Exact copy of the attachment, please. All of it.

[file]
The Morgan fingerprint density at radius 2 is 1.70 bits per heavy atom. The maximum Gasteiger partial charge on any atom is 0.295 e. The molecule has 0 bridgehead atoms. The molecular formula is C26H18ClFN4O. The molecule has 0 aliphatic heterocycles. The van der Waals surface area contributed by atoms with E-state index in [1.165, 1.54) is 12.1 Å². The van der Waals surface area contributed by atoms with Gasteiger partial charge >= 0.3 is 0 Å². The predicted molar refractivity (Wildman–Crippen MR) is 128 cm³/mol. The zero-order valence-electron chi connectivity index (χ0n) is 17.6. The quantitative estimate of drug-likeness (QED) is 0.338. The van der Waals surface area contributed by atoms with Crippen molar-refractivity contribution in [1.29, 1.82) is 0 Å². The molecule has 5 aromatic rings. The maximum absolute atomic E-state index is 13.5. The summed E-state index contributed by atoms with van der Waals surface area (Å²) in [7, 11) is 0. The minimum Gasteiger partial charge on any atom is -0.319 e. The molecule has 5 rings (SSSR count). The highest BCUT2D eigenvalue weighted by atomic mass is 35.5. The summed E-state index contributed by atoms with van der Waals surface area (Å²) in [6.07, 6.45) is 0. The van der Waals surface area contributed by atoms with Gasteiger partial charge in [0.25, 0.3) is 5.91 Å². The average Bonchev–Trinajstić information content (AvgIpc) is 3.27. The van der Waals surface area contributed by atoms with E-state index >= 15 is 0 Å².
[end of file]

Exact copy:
The Morgan fingerprint density at radius 2 is 1.70 bits per heavy atom. The maximum Gasteiger partial charge on any atom is 0.295 e. The molecule has 0 bridgehead atoms. The molecular formula is C26H18ClFN4O. The molecule has 0 aliphatic heterocycles. The van der Waals surface area contributed by atoms with E-state index in [1.165, 1.54) is 12.1 Å². The van der Waals surface area contributed by atoms with Gasteiger partial charge >= 0.3 is 0 Å². The predicted molar refractivity (Wildman–Crippen MR) is 128 cm³/mol. The zero-order valence-electron chi connectivity index (χ0n) is 17.6. The quantitative estimate of drug-likeness (QED) is 0.338. The van der Waals surface area contributed by atoms with Crippen molar-refractivity contribution in [1.29, 1.82) is 0 Å². The molecule has 5 aromatic rings. The maximum absolute atomic E-state index is 13.5. The summed E-state index contributed by atoms with van der Waals surface area (Å²) in [7, 11) is 0. The minimum Gasteiger partial charge on any atom is -0.319 e. The molecule has 5 rings (SSSR count). The highest BCUT2D eigenvalue weighted by atomic mass is 35.5. The summed E-state index contributed by atoms with van der Waals surface area (Å²) in [6.07, 6.45) is 0. The van der Waals surface area contributed by atoms with Gasteiger partial charge in [0.25, 0.3) is 5.91 Å². The average Bonchev–Trinajstić information content (AvgIpc) is 3.27. The van der Waals surface area contributed by atoms with E-state index >= 15 is 0 Å².